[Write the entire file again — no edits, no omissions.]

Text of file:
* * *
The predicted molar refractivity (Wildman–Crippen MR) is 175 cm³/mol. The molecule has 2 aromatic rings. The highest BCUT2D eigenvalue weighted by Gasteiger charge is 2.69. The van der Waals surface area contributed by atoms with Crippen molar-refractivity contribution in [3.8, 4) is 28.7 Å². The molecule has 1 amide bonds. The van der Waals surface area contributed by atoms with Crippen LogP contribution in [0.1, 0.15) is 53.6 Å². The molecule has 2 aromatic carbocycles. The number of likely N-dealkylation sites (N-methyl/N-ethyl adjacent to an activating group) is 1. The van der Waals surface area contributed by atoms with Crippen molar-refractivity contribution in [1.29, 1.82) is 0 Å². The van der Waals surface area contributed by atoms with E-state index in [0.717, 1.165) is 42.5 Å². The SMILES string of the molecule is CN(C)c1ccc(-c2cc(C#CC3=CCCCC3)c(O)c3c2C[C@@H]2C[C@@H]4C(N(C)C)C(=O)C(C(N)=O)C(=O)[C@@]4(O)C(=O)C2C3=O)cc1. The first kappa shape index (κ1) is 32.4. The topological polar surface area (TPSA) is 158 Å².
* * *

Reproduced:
The predicted molar refractivity (Wildman–Crippen MR) is 175 cm³/mol. The molecule has 2 aromatic rings. The highest BCUT2D eigenvalue weighted by Gasteiger charge is 2.69. The van der Waals surface area contributed by atoms with Crippen molar-refractivity contribution in [3.8, 4) is 28.7 Å². The molecule has 1 amide bonds. The van der Waals surface area contributed by atoms with Crippen LogP contribution in [0.1, 0.15) is 53.6 Å². The molecule has 2 aromatic carbocycles. The number of likely N-dealkylation sites (N-methyl/N-ethyl adjacent to an activating group) is 1. The van der Waals surface area contributed by atoms with Crippen molar-refractivity contribution in [1.29, 1.82) is 0 Å². The van der Waals surface area contributed by atoms with E-state index in [0.717, 1.165) is 42.5 Å². The SMILES string of the molecule is CN(C)c1ccc(-c2cc(C#CC3=CCCCC3)c(O)c3c2C[C@@H]2C[C@@H]4C(N(C)C)C(=O)C(C(N)=O)C(=O)[C@@]4(O)C(=O)C2C3=O)cc1. The first kappa shape index (κ1) is 32.4. The topological polar surface area (TPSA) is 158 Å².